Wordpress 5.0 has to be the least welcome update to the classic content management system for over a decade. As most people know, the new version will include the hideous Gutenberg editor, replacing the classic page and post editor. The old adage says “If it ain't broke, don't fix it.” The classic editor ain't broke.
For that reason, a number of Wordpress users have forked the application (as they have every right to do, because it is open source software). They are putting together an application called ClassicPress, which will be compatible with the current version of Wordpress (4.9.8), but will be developed and updated separately. It may take time before I am able to migrate my sites to using ClassicPress, so in the meantime this is what will happen:
Wordpress have released a plugin to maintain the classic page editor for a limited period. All my sites will use this plugin, until such time as I can migrate to ClassicPress. You will notice no change whatsoever to the front end of your sites.
Customizer makes things easy and more difficult at the same time. Customizer is great for your clients to use on their websites. It means they can easily adjust things like color schemes, logos etc in your themes. But it can be hideously difficult for us developers to add such features to our own themes.
Now there seems to be an answer, which I am enjoying exploring and working with. It is called Kirki. Kirki is an open source plugin, so you could add it to the Wordpress site really easily, and just get working with it. However – and this is the bit that I really like – Kirki's developers have made it so that you can add their code into your own themes, and then, with a few extra functions in your theme's functions.php file, you can integrate everything nicely into your theme. And that is precisely what I have started to do with my Columcille theme, which I have built for my son's ESL training business.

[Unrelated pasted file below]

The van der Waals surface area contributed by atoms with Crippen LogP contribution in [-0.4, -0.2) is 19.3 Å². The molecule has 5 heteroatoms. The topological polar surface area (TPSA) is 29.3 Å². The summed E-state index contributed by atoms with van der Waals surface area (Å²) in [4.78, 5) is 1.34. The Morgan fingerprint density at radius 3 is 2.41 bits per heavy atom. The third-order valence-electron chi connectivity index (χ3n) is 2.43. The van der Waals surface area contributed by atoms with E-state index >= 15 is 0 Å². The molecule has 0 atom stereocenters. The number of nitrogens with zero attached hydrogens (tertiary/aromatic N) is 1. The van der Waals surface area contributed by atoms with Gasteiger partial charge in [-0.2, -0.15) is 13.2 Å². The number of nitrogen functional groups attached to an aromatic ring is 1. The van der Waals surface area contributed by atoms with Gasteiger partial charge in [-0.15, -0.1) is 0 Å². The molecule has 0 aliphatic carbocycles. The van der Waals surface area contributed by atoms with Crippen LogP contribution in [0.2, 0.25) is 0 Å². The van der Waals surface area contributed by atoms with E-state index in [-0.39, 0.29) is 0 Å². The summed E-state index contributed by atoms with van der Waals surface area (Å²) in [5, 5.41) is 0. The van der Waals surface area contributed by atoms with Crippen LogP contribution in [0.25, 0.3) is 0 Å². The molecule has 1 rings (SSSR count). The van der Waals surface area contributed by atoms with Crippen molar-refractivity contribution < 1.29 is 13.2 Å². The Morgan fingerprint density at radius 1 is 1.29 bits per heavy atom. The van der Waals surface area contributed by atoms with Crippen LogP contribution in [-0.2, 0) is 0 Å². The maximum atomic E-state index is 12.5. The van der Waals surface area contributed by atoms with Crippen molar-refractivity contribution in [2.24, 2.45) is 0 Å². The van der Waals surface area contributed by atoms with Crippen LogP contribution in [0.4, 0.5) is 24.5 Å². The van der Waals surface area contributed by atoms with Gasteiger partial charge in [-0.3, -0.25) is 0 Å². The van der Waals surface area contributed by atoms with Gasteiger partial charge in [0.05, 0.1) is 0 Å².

I have recently changed my themes' workflow. I developed a base theme, some while ago, called Qohelet, which is actually rather ugly, but it was really intended for building other themes from. Qohelet was not original. It really involves my tweaks onto another developers' theme called Quark. In its turn, Quark was developed from Underscores (_s), and incorporated Biolerplate, Normalize, Modernizr, and Options Framework. But even the developers of Options Framework are now suggesting it is obsolete, and that we should concentrate on Customizer. So I added Kirki into Qohelet.
Now, I originally started building other themes by simply copying Qohelet and adding more code. But this seems wasteful. So I am now concentrating on all my new themes simply being child themes of Qohelet. Columcille is a child theme of Qohelet. So the basic Kirki code is in Qohelet, but its actual use in making panels is being added to Columcille. It is a fun process, and I am confident that i should shortly have got all the extra features I want in Columcille so that they can be edited easily by my clients from the Customizer.
I'll try to keep you up to date with how it works.